Psychonauts is my easy go-to answer when people ask me the impossible question of what my "favorite game" is, so I'm pretty thrilled to take a look at it for my very first Guide to Games video. Not because it's perfect (there's plenty of jank to the platforming), but because this game has such vision, heart, and creativity.
I'll try to stay away from hyperbole and instead dig into the hows and whys that make it special. Psychonauts came out in 2005, and blended 3D platforming with adventure game puzzles and logic. It's set in a weird and wild "psychic summer camp" and something is amiss, even in this odd world of telekinesis and bizarro mental monsters.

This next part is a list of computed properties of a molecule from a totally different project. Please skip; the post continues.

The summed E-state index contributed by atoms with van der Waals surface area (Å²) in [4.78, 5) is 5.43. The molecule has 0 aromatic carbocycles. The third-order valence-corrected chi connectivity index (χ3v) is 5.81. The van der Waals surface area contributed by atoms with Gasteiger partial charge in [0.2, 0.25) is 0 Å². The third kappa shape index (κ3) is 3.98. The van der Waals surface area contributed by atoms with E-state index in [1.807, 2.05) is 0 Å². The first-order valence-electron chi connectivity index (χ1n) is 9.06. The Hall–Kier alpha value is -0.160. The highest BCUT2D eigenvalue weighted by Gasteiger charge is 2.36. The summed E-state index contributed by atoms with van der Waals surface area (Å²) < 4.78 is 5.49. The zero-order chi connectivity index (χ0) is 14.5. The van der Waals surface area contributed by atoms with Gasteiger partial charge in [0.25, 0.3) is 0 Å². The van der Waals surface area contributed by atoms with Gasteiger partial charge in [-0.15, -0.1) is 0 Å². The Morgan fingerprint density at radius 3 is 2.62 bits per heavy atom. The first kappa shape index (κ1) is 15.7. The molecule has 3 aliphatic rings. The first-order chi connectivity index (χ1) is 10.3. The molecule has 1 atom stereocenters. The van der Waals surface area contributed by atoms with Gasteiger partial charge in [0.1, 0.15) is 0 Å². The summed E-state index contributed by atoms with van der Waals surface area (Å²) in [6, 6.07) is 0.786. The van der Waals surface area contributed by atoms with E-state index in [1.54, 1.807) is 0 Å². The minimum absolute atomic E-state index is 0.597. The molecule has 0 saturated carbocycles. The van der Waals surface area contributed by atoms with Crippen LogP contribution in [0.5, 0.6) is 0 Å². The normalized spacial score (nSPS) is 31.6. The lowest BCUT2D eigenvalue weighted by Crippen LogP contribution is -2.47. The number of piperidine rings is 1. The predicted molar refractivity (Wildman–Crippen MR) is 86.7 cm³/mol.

Levels all take place in people's minds, and the ways in which Double Fine plays with pop psychology conceits (like "mental baggage") and actual, serious concepts like processing traumatic events is the core of the experience. Psychonauts is equally comfortable playing with psychedelic playgrounds and sad, lonely spaces, and it does so with finesse. According to the game, life is really absurd, and painful, and funny, and sad, and it pulls no punches in looking at it all with a wistful, hopeful grin.
Disclosure notice: I worked on a podcast with Double Fine's current Community Manager, though he was not with the company on Psychonauts' release.